Also in some locally advanced cases we do aortic lymphadenectomy by laparoscopy to know if it is necessary to also irradiate the aortic area.
When after radiotherapy a recurrence appears in the pelvis, the treatment can be a pelvic exenteration which involves the removal of the internal genitals next to the bladder or rectum. In some circumstances, in our center, we can add intraoperative radiotherapy when in spite of the exenteration there may be an added risk of new local recurrence. Whenever this surgery is performed, the preservation of bladder, rectal and vaginal function is valued through surgical reconstruction techniques, in order to achieve the highest quality of life for the patient.
In those circumstances where the disease may be advanced, affecting other parts of the body, chemotherapy is the most frequent treatment option. However, as all circumstances are not the same, in each case an individual treatment plan is made which in some cases involves a treatment that can integrate surgery, chemotherapy and radiotherapy.
Cervical cancer is a tumor of the middle ages and most cases are diagnosed between 35-50 years old. There is a significant number, more than 25% of women who present it, who are under 40 years old.
This, together with the fact that the age of motherhood is increasing, above 30 years and even close to 40, a not insignificant number of women who present a cervical cancer will still want to have a child.
The previously recommended surgical treatment for early stages (IA2 and IB1), tumors that infiltrate more than 3 mm or are up to 4 cm in diameter was radical hysterectomy and pelvic lymphadenectomy. In all cases, this operation led to loss of fertility.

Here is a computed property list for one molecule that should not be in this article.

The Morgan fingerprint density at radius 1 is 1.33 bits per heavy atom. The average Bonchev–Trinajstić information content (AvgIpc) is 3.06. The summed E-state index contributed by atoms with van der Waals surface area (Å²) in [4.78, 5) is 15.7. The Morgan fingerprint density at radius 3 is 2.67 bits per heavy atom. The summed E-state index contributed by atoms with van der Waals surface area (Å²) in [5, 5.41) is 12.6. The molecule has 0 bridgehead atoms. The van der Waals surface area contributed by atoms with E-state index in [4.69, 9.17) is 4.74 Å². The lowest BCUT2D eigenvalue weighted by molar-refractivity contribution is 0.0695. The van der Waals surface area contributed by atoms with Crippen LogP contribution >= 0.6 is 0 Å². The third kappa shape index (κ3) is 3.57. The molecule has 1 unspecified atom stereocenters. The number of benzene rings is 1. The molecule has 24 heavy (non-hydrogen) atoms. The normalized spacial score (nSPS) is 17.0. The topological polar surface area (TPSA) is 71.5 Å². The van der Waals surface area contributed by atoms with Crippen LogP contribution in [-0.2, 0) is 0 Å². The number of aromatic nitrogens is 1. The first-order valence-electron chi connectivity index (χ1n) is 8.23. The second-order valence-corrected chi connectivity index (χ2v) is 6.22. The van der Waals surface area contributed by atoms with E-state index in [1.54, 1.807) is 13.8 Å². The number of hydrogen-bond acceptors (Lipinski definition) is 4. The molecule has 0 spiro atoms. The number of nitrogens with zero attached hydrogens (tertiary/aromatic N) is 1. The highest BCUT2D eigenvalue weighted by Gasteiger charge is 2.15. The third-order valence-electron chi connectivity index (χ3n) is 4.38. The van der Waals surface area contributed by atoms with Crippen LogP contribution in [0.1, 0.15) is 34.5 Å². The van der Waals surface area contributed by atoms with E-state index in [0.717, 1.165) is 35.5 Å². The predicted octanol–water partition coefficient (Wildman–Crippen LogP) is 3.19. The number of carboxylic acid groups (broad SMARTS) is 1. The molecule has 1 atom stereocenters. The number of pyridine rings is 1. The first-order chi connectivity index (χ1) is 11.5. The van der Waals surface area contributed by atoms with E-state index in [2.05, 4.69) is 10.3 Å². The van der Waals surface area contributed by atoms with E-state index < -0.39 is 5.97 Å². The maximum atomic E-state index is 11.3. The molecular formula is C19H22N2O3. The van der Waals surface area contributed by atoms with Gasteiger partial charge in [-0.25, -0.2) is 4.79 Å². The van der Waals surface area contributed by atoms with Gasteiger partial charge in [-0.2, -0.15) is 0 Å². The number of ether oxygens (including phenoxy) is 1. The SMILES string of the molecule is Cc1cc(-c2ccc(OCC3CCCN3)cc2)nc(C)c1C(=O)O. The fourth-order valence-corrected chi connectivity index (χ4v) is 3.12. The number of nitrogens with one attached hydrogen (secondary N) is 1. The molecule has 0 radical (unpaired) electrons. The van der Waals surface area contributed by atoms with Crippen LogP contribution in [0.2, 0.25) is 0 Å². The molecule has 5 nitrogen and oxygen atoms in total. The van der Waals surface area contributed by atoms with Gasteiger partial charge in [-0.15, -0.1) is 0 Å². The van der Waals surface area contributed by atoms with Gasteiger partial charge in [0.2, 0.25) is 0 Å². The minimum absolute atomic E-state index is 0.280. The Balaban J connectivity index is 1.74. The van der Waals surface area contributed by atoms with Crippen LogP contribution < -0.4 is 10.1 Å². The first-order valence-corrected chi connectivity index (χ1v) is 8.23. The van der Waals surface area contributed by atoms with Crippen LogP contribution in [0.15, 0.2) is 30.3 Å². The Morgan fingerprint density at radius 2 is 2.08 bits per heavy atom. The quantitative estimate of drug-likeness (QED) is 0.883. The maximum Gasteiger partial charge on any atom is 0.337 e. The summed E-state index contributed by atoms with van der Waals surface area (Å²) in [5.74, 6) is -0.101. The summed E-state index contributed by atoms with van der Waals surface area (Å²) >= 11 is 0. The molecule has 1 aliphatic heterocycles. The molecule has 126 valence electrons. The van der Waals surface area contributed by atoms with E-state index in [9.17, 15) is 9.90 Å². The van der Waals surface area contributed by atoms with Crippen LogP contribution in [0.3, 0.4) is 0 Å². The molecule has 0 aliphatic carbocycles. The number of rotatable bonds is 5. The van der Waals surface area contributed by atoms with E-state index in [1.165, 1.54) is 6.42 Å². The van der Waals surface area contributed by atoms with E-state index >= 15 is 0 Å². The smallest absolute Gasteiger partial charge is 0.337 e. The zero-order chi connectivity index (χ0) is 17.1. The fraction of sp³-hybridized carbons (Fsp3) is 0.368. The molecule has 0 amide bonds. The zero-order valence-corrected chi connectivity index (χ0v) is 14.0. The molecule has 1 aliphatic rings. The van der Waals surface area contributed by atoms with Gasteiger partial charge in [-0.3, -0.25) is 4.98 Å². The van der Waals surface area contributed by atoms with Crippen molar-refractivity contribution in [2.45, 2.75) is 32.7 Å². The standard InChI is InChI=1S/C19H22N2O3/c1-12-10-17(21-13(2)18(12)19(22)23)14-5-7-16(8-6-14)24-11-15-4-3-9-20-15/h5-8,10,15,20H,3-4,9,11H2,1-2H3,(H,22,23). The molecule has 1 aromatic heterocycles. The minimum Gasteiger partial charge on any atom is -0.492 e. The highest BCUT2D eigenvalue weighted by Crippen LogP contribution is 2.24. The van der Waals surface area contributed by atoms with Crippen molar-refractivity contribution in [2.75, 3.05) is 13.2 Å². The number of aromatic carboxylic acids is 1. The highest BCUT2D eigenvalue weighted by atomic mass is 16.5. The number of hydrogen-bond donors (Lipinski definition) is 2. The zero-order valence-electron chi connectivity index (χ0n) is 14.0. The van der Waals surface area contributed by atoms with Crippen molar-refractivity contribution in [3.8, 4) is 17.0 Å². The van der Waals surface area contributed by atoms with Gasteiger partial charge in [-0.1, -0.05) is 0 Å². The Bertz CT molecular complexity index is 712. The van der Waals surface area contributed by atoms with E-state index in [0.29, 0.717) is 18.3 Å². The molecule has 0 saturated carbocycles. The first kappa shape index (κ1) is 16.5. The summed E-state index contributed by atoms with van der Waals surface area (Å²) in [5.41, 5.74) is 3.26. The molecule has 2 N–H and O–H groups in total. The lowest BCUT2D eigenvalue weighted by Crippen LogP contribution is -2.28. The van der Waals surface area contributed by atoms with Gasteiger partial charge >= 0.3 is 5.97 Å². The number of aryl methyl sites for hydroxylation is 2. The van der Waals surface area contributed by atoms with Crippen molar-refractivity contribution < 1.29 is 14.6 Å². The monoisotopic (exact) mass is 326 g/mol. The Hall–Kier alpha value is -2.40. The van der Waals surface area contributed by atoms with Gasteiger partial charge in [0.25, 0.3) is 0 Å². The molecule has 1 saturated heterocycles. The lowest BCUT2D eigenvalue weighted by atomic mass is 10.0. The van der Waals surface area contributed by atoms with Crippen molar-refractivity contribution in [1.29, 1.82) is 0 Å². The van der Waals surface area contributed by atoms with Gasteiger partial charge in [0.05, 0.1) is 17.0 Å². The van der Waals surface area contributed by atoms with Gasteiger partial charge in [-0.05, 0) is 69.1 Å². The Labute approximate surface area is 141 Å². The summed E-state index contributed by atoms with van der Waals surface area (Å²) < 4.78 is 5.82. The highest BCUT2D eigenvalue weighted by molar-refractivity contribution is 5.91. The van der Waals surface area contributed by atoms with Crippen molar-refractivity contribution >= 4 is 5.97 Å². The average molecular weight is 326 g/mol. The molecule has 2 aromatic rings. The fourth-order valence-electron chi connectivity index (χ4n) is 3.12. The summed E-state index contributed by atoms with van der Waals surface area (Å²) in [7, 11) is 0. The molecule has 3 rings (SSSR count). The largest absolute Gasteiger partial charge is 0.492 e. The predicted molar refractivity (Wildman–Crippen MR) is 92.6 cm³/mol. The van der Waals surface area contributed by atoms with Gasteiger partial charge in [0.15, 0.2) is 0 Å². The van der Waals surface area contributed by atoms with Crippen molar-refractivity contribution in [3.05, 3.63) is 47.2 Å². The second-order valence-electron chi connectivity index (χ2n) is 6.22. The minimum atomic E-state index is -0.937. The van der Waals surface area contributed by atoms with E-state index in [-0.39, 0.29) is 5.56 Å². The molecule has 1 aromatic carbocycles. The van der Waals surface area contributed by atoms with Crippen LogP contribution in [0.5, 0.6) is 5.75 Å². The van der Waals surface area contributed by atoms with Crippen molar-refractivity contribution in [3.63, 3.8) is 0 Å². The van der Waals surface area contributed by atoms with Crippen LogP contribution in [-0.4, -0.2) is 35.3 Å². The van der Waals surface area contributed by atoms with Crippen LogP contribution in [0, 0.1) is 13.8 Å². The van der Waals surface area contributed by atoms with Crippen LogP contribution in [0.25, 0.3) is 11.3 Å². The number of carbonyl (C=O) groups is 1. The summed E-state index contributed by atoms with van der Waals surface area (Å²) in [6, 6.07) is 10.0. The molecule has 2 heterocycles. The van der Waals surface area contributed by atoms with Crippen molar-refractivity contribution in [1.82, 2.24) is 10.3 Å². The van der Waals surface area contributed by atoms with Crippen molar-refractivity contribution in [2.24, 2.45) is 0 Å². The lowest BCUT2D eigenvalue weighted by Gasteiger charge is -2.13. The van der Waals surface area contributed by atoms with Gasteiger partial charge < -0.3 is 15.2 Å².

In young patients with fertility desires, if the tumor is equal to or smaller than 2 cm in size, a conservative treatment can be performed that removes only the part of the cervix affected (trachelectomy) as well as the lymph nodes. The sentinel node study by laparoscopy can avoid the complications that sometimes arise from lymphadenectomy.
With this treatment it has been shown that fertility rates are high and tumor recurrence is low, results very similar to the more radical treatment previously performed.
Women who until now, as a result of cancer, lost the option of becoming mothers in exchange for a cure, may have the opportunity to be cured with a probability similar to that of the most radical surgeries, and also be able to have a future successful pregnancy.
Prevention should begin within three years of the start of sex at any age or no later than 21.
- Cervico-vaginal cytology (Pap test): serves to detect abnormal cells when cancer has not yet occurred.
- HPV test: to determine whether or not there is this infection and to determine which of the different types (high or low risk). The sample used can be the same as the cytology sample. The advantage of this test is that, by detecting some of the high-risk types, it can anticipate the cellular changes (dysplasia) that the cytology can see, but it does not replace it.
- Co-Testing: is the combination of the cytology and the HPV test, performed at the same time. This technique improves the sensitivity of the cytology in that when both tests are negative, the chance of developing severe dysplasia is very low over a period of up to five years.
What clinical trials do we have on Cervical Cancer?
Proton therapy against cancer
Proton therapy is the most precise external radiotherapy modality, providing better distribution of radiation dose and therefore less irradiation of healthy tissues.
The Proton Therapy Unit of the Clínica Universidad de Navarra in its Madrid headquarters is the most advanced in Europe and the first in a Cancer Center, with all its healthcare, academic and research support.
Where do we treat it?
IN NAVARRE AND MADRID
OUR MEDICAL TEAM
Specialists from the Department of Gynecology and Obstetrics
Comprehensive care that includes a wide range of consultation and treatment options from regular preventive screening to the most advanced diagnostic and treatment options for obstetric and gynecological problems at all ages.
The department also offers routine pregnancy monitoring that includes a variety of diagnostic and screening procedures to identify potential problems of the fetus as well as its proper growth and development.
Why at the Clinica?
- Highly specialized team of doctors, nurses and midwives.
- Reproduction and Fertility Unit.
- Pregnancy follow-up with a personalized delivery.
- All the comfort, with the guarantee and safety of a hospital with the most advanced equipment.